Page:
The Great Indentation Debate

To [paragraph symbol] or not to [pargraph symbol]?

Writers have a lot on their plates. They have to fend off writer’s block, perform meticulous research, and ensure the content they produce captivates their target audiences. They must pay close attention to catch grammatical errors, misspellings, punctuation mistakes, and typos. Formatting often takes a backseat on a writer’s priority list–especially when it involves something so seemingly trivial as indentation.

The first thing a reader may notice when she accesses one of your web, ebook, or print pages is the look of the content. Formatting involves making decisions about font type and size, and even about the space between lines. Don’t believe that this could possibly make a difference? According to some research, if the Federal government decided to change its preferred font from Times New Roman to Garamond on all printed documents, it could save around $400 million!

Indentation, the much-maligned formatting technique, provides readers with a sense of continuity. Indentations signal to the reader that she is about to dive into another topic or start a new section of a novel. They help present content in a logical fashion. But the debate continues over which indentation method works best. Should you indent paragraphs as you type or simply skip spaces?

What the Style Guides Have to Say

When in doubt, refer to a style guide to answer a question about formatting and sourcing content. But make sure you follow the same style guide throughout your document; Chicago style, APA style, and Harvard style all differ in their approaches to indentation.

The Chicago Manual of Style

The Chicago Manual of Style requires all text to be double-spaced, including the notes and bibliography sections. Chicago recommends that writers indent the first line of a new paragraph by hitting the tab key. You hit the tab key between three and seven times to provide the proper space between the first line and the left margin. But using the tab key for indentation can cause problems with some e-book software programs that do not recognize the tab key as a form of indentation.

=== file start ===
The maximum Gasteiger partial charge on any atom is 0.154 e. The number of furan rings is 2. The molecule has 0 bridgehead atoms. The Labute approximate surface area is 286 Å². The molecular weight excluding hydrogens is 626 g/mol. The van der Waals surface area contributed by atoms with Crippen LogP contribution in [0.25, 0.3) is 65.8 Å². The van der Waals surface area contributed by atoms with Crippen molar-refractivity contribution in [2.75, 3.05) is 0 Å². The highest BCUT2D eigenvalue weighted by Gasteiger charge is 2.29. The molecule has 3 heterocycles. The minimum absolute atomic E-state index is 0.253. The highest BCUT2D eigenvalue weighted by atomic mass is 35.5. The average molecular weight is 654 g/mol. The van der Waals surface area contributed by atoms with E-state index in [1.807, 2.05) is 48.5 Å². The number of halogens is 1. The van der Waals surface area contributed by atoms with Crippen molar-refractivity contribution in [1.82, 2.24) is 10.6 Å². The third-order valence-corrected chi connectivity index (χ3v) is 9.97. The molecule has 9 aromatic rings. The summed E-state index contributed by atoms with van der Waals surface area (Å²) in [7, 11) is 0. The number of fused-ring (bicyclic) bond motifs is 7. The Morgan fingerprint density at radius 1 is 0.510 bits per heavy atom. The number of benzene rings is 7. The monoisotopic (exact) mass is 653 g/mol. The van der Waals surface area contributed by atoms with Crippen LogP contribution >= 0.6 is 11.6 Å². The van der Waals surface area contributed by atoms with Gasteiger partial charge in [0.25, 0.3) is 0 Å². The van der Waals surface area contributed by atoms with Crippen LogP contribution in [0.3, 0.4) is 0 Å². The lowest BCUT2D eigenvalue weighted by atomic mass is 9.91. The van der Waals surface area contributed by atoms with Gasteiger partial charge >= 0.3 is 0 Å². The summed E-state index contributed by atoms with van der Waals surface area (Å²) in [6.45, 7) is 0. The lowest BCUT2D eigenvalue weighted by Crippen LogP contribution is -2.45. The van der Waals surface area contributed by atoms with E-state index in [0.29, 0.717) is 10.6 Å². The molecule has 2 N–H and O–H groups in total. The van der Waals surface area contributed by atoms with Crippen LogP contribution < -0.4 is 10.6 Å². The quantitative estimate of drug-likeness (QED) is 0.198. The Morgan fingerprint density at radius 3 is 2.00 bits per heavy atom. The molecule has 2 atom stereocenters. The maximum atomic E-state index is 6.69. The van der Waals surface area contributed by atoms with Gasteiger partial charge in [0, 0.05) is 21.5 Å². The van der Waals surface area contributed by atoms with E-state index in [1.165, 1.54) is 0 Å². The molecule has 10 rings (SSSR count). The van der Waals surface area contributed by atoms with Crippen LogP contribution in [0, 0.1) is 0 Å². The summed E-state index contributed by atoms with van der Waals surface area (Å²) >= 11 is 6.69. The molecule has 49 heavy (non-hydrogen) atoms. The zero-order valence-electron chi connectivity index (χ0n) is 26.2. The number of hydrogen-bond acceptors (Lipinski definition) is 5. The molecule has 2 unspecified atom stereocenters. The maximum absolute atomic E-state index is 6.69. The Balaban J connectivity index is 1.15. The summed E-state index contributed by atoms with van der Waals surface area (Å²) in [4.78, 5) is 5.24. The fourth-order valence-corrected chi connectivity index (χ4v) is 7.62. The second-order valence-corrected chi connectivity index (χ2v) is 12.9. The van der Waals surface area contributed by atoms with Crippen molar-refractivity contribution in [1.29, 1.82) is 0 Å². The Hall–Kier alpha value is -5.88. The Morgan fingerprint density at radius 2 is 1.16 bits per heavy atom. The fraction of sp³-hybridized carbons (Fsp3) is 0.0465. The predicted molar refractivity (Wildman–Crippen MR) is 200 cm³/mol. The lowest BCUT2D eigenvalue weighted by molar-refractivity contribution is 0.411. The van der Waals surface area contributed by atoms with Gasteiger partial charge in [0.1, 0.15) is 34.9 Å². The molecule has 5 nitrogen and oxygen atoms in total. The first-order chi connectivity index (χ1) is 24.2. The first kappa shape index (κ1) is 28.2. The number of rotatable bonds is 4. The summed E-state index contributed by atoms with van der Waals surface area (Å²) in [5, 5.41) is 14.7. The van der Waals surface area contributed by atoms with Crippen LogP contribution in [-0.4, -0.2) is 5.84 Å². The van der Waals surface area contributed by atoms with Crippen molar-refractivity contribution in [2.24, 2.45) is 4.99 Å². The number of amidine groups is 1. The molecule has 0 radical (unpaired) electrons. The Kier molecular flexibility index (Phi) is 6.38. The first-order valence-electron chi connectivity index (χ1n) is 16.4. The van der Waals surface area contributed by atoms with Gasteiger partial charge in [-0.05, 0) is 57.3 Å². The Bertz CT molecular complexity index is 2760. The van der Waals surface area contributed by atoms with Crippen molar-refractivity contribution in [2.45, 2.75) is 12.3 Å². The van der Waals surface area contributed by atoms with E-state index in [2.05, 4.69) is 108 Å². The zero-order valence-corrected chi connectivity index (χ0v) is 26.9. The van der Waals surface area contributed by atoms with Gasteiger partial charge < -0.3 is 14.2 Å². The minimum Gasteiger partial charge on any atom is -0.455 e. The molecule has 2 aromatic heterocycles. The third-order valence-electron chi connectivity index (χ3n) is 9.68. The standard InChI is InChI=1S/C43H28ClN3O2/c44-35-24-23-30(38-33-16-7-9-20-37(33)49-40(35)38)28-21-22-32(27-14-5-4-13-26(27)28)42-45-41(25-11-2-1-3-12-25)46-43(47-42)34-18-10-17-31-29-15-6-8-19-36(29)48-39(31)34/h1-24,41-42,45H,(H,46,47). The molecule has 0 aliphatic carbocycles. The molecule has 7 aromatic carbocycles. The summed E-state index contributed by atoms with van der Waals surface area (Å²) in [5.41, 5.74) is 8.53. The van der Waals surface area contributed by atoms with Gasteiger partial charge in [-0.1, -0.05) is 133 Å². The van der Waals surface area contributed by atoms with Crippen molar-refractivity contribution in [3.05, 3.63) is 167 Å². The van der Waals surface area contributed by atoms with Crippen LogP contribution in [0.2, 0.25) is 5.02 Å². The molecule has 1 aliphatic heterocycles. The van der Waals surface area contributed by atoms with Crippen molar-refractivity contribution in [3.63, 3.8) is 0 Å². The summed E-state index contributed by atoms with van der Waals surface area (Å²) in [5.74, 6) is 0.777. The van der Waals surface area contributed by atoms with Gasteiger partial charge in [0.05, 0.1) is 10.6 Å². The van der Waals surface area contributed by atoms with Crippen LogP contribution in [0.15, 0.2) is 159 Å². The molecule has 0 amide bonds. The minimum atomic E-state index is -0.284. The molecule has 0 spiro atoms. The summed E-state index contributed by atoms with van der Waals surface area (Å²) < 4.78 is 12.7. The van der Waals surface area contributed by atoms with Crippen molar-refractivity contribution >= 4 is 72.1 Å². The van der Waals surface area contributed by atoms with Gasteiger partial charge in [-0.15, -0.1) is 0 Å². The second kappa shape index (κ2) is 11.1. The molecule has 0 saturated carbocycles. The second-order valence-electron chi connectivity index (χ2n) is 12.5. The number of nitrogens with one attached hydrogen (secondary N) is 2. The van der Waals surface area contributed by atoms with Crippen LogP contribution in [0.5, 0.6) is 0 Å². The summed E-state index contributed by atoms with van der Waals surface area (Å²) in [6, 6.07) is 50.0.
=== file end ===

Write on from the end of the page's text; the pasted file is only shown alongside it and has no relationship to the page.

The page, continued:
APA Style

APA style identifies two types of indentation: First line and hanging. First line indentation begins to the right of where the next line begins. APA requires most paragraphs to adhere to first line indentation. Hanging indentation places the first line of a paragraph to the left of where the next line starts. APA recommends using hanging indentation for reference lists. Writers should manually set the reference position for indents to .5 inches from the left margin. Writers should double space content that includes tables, headings, quotations, and references. The number of indentation spaces varies depending on the style of writing. Formal presentations should include only a few spaces of indentation, while casual content can use more indentation spaces.

Harvard Style